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Brain Training and Dementia

There has been a steady rise in the number of apps and games over recent years that claim you can help your brain stay healthy as you age by doing things that challenge your mind. There has also been several news stories that have claimed these games can help you avoid memory loss, or even prevent or delay dementia.

But are the claims true? Here’s what you should know about the impact of ‘brain training’ on dementia.

Can brain exercises help delay memory loss or dementia?

A lot of people believe in the idea of ‘use it or lose it’. When it comes to keeping your brain active and functioning at its best – the theory is that the more often you challenge and use your brain, the less likely you are to experience problems like memory loss or to develop dementia.

Some studies have found that cognitive or ‘brain’ training can improve some aspects of memory and thinking, but according to the Alzheimer’s Society:

“So far, no studies have shown that brain training prevents dementia. However, this is a relatively new area of research and most studies have been too small and too short to test any effect of brain training on the development of cognitive decline or dementia.”

Scientists need to do more research to find out for sure if brain training activities have any effect on a person’s likelihood of developing dementia. However, The WebMD website suggests that studies do show there are plenty of other benefits to staying mentally active such as helping people to manage their money and daily tasks better. Thinking and problem-solving skills are also less likely to decline if you play games, complete puzzles or do other types of brain training.

What kinds of brain exercises should I do?

There are plenty of commercial brain training games, apps or other products around. Some have been tested in research studies, but most haven’t so you should be wary of packaging or adverts that claim a product can prevent or delay cognitive decline. The maker of one of the leading games available was fined millions in 2016 for making false claims about the benefits of their product.

More importantly, though, you don’t need fancy games or apps to keep your brain active and challenged. There are simple things you can do, such as:

  • Eating or practising writing with the hand you usually don’t use.
  • Learning something new, like a language or a musical instrument, or taking an adult education class
  • Playing board or card games or doing crosswords, Sudoku or other kinds of puzzles.

Other things that raise your chances of dementia and what you can do

What scientists are sure of is that there are several medical conditions linked to an increased risk of developing dementia – and there’s plenty you can do about these:

Heart Disease

Heart Disease can lead to a heart attack or a stroke, both of which make dementia more likely. Heart disease is usually caused by plaque buildup in the arteries around your heart that slows blood flow to your brain, making it harder to think and remember things.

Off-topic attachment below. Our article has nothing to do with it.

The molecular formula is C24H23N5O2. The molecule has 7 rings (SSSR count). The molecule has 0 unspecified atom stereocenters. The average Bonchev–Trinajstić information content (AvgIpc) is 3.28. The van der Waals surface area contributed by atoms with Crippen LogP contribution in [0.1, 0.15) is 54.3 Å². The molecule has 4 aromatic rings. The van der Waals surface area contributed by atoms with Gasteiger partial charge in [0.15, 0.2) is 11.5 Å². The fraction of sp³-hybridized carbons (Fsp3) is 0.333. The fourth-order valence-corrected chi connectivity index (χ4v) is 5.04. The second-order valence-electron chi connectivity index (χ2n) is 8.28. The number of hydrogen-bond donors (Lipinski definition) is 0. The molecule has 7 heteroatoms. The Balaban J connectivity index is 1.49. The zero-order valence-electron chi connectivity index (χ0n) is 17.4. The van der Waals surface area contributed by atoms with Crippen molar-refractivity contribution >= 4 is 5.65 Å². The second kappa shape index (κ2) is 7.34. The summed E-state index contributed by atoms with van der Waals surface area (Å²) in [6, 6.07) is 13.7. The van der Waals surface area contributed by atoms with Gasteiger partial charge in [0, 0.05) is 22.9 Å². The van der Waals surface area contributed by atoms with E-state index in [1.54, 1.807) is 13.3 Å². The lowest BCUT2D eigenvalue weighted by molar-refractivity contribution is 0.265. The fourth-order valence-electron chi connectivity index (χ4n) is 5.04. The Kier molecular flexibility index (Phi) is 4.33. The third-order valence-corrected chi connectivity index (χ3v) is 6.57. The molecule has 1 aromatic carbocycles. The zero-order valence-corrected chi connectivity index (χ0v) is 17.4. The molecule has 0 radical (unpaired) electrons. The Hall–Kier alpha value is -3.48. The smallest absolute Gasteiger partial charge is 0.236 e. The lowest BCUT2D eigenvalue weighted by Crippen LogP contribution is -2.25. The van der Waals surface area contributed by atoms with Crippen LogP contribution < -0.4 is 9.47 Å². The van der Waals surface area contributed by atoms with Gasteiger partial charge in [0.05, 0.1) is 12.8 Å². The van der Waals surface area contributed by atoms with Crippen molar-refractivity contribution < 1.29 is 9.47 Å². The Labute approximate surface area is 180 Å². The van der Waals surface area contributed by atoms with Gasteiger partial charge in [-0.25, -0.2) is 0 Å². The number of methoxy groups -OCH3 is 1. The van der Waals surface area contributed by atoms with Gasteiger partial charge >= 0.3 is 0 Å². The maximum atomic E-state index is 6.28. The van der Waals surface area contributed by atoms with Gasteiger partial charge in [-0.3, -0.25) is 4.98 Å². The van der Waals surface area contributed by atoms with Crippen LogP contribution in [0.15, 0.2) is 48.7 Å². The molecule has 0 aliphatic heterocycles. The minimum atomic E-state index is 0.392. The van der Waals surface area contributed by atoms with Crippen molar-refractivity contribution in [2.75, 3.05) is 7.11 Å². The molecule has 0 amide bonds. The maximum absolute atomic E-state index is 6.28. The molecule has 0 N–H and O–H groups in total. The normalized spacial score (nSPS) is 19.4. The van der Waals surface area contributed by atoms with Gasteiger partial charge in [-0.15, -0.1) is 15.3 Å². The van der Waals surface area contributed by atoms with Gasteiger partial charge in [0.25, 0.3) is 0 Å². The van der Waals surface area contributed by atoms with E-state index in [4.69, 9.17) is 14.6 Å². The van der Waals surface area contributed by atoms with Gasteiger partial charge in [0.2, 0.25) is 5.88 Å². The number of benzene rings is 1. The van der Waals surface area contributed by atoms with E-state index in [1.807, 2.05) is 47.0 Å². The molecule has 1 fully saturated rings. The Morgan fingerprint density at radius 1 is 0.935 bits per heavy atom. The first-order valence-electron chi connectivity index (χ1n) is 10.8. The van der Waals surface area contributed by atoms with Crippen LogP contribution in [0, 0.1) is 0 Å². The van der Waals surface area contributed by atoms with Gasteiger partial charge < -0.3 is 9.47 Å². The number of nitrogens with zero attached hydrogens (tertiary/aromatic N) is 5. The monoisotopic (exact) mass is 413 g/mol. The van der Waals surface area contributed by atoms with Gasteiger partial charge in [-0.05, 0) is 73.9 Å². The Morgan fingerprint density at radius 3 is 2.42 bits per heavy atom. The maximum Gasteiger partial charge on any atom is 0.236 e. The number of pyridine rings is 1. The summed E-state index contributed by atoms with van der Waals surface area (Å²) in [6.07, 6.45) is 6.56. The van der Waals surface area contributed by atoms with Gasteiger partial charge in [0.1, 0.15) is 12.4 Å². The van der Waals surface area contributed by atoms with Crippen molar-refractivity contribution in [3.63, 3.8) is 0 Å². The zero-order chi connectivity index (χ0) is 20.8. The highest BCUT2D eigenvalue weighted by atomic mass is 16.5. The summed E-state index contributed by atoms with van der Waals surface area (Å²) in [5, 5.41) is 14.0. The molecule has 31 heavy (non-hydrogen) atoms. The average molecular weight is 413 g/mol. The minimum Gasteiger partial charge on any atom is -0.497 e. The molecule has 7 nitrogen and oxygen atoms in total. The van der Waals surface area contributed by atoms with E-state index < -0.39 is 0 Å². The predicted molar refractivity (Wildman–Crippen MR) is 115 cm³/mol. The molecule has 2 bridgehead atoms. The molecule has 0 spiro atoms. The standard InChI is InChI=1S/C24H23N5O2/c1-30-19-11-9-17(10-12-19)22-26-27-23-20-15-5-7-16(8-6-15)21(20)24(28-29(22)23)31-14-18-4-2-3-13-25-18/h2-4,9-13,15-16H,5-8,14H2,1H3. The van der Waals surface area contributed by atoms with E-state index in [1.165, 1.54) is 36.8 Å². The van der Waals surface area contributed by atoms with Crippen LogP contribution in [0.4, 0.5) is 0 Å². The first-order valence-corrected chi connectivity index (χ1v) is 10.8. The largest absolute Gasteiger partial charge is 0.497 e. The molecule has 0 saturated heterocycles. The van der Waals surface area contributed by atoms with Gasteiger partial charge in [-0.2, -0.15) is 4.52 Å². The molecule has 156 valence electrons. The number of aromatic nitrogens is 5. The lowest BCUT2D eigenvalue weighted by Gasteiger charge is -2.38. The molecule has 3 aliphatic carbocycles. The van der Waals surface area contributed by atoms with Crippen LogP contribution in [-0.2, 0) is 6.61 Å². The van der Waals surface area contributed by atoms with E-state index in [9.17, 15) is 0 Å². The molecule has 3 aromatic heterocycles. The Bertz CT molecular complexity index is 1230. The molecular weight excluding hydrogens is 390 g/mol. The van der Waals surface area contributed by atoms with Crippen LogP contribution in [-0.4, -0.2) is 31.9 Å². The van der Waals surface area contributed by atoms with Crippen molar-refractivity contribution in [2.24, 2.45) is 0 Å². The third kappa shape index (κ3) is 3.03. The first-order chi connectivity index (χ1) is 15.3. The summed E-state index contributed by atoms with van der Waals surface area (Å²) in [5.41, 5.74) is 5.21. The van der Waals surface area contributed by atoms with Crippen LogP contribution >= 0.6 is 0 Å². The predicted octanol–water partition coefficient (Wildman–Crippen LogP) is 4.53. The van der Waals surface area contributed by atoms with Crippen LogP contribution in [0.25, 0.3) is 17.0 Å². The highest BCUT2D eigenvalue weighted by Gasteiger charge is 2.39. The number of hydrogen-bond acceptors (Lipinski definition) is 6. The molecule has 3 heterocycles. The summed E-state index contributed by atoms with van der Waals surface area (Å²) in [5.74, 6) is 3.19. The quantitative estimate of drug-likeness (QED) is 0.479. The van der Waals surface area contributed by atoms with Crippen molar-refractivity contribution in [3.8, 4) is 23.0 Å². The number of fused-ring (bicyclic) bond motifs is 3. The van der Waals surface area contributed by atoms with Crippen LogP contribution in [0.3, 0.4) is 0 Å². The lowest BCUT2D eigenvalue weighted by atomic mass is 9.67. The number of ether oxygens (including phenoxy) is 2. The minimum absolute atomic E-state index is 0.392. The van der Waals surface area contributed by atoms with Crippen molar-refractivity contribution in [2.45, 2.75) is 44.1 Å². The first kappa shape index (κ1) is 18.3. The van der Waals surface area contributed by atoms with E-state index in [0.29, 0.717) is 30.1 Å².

Diabetes

Nobody is sure why people with diabetes get dementia more often, but they do. Some think the link is a result of the increased risk among people with diabetes of having damaged blood vessels – this can slow or even block blood flow to the brain which damages certain areas of the brain, leading to vascular dementia.

High Blood Pressure

Having high blood pressure makes you more likely to get vascular dementia and Alzheimer’s as it can harm the blood vessels in your brain. It can also lead to other conditions that cause dementia, like stroke.

Obesity

Carrying extra weight could also put you at risk as it increases the risk of getting heart disease and diabetes, both of which are linked to dementia. High cholesterol levels are also linked to obesity, but it’s not yet clear if cholesterol by itself increases the risk of getting dementia.

What helps: diet & exercise

Unlike the brain training games, there are proven ways of protecting against the conditions above, which in turn can help reduce the risk of developing vascular dementia. These include taking regular exercise, eating a healthy diet, quitting smoking and limiting alcohol intake.
There’s also plenty of evidence to suggest that the Mediterranean diet that’s so good for your heart is also good for your brain and could help reduce the risk of dementia. The diet usually includes eating plenty of bread, pasta, fruit, vegetables, fish, swapping your cooking oils for olive oil and eating less red meat.

The final piece of the puzzle is exercise. It has been found that middle-aged people who are physically active reduce their risk of developing dementia by 30%, and Alzheimer’s by 45%. The same research also suggested that the exercise doesn’t need to be intense, with brisk walking, dancing, gardening and even housework being classed as exercise as long as it’s for at least 20-30 minutes on most days of the week.

Travelling with dementia

If you or someone you love is living with dementia and plans to travel, Specialist Medical Travel Insurance can provide safety and confidence. See our dementia Travel Insurance page for more details.

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Author notes

Written by Lydia Crispin, MA Content Creator at AllClear
Edited by Letitia Smith, M.Sc. Content Manager at AllClear

Written by: Lydia Crispin | Travel Insurance Expert
Last Updated: 23 August 2023


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